Neither of us spoke for a moment after we had reached the street, but out of the corner of my eye I could see that Kennedy's body was convulsed as if with suppressed emotion.
"Do you feel better in the air?" I asked anxiously, yet somewhat vexed and feeling a sort of lassitude and half regret at the reality of life and not of the dreams.
It seemed as if he could restrain himself no longer. He burst out into a hearty laugh. "I was just watching the look of disgust on your face," he said as he opened his hand and showed me three or four of the gum lozenges that he had palmed instead of swallowing. "Ha, ha! I wonder what the Swami thinks of his earnest effort to expound the Karmic law."
It was beyond me. With the Swami's concoction still shooting thoughts like sky rockets through my brain I gave it up and allowed Kennedy to engineer our next excursion into the occult.
One more seer remained to be visited. This one professed to "hold your life mirror" and by his "magnetic monochrome," whatever that might be, he would "impart to you an attractive personality, mastery of being, for creation and control of life conditions."
He described himself as the "Guru," and, among other things, he professed to be a sun-worshipper. At any rate, the room into which we were admitted was decorated with the four-spoked wheel, or wheel and cross, the winged circle, and the winged orb. The Guru himself was a swarthy individual with a purple turban wound around his head. In his inner room were many statuettes, photographs of other Gurus of the faith, and on each of the four walls were mysterious symbols in plaster representing a snake curved in a circle, swallowing his tail, a five-pointed star, and in the centre another winged sphere.
Craig asked the Guru to explain the symbols, to which he replied with a smile: "The snake represents eternity, the star involution and evolution of the soul, while the winged sphere - eh, well, that represents something else. Do you come to learn of the faith?"
At this gentle hint Craig replied that he did, and the utmost amicability was restored by the purchase of the Green Book of the Guru, which seemed to deal with everything under the sun, and particularly the revival of ancient Asiatic fire-worship with many forms and ceremonies, together with posturing and breathing that rivalled the "turkey trot," the "bunny hug," and the "grizzly bear." The book, as we turned, over its pages, gave directions for preparing everything from food to love-philtres and the elixir of life. One very interesting chapter was devoted to " electric marriage," which seemed to come to those only who, after searching patiently, at last found perfect mates. Another of the Guru's tenets seemed to be purification by eliminating all false modesty, bathing in the sun, and while bathing engaging in any occupation which kept the mind agreeably occupied. On the first page was the satisfying legend, "There is nothing in the world that a disciple can give to pay the debt to the Guru who has taught him one truth."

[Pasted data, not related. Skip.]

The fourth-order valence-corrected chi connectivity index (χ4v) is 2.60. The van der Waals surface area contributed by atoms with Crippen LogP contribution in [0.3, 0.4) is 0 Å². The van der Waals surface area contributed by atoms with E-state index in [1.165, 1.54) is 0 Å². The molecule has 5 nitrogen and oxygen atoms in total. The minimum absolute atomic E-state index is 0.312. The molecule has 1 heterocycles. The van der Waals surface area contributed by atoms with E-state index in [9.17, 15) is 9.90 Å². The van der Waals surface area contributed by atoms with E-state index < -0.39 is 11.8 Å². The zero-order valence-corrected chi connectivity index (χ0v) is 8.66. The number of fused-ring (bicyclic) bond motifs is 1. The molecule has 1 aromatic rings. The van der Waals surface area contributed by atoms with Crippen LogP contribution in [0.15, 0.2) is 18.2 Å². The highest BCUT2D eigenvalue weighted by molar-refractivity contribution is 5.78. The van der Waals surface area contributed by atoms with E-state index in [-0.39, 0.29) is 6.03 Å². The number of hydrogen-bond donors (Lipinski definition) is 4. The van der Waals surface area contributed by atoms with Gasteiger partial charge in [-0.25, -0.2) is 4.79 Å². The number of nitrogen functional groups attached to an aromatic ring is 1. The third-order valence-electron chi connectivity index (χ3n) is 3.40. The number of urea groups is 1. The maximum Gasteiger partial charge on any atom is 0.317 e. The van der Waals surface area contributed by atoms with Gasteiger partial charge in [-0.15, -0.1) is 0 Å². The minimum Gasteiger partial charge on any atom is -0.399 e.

As we talked, it seemed quite possible to me that the Guru might exert a very powerful hypnotic influence over his disciples or those who came to seek his advice. Besides this indefinable hypnotic influence, I also noted the more material lock on the door to the inner sanctuary.
"Yes," the Guru was saying to Kennedy, "I can secure you one of the love-pills from India, but it will cost you - er - ten dollars." I think he hesitated, to see how much the traffic would bear, from one to one hundred, and compromised with only one zero after the unit. Kennedy appeared satisfied, and the Guru departed with alacrity to secure the specially imported pellet.
In a corner was a sort of dressing-table on which lay a comb and brush. Kennedy seemed much interested in the table and was examining it when the Guru returned. Just as the door opened he managed to slip the brush into his pocket and appear interested in the mystic symbols on the wall opposite.
"If that doesn't work," remarked the Guru in remarkably good English, "let me know, and you must try one of my charm bottles. But the love-pills are fine. Good-day."
Outside Craig looked at me quizzically "You wouldn't believe it, Walter, would you?" he said. "Here in this twentieth century in New York, and in fact in every large city of the world - love-philtres, love-pills, and all the rest of it. And it is not among the ignorant that these things are found, either. You remember we saw automobiles waiting before some of the places."
"I suspect that all who visit the fakirs are not so gullible, after all," I replied sententiously.
"Perhaps not. I think I shall have something interesting to say to-night as a result of our visits, at least."
During the remainder of the day Kennedy was closely confined in his laboratory with his microscopes, slides, chemicals, test-tubes, and other apparatus. As for myself, I put in the time speculating which of the fakirs had been in some mysterious way connected with the case and in what manner. Many were the theories which I had formed and the situations I conjured up, and in nearly all I had one central figure, the young man whose escapades had been the talk of even the fast set of a fast society.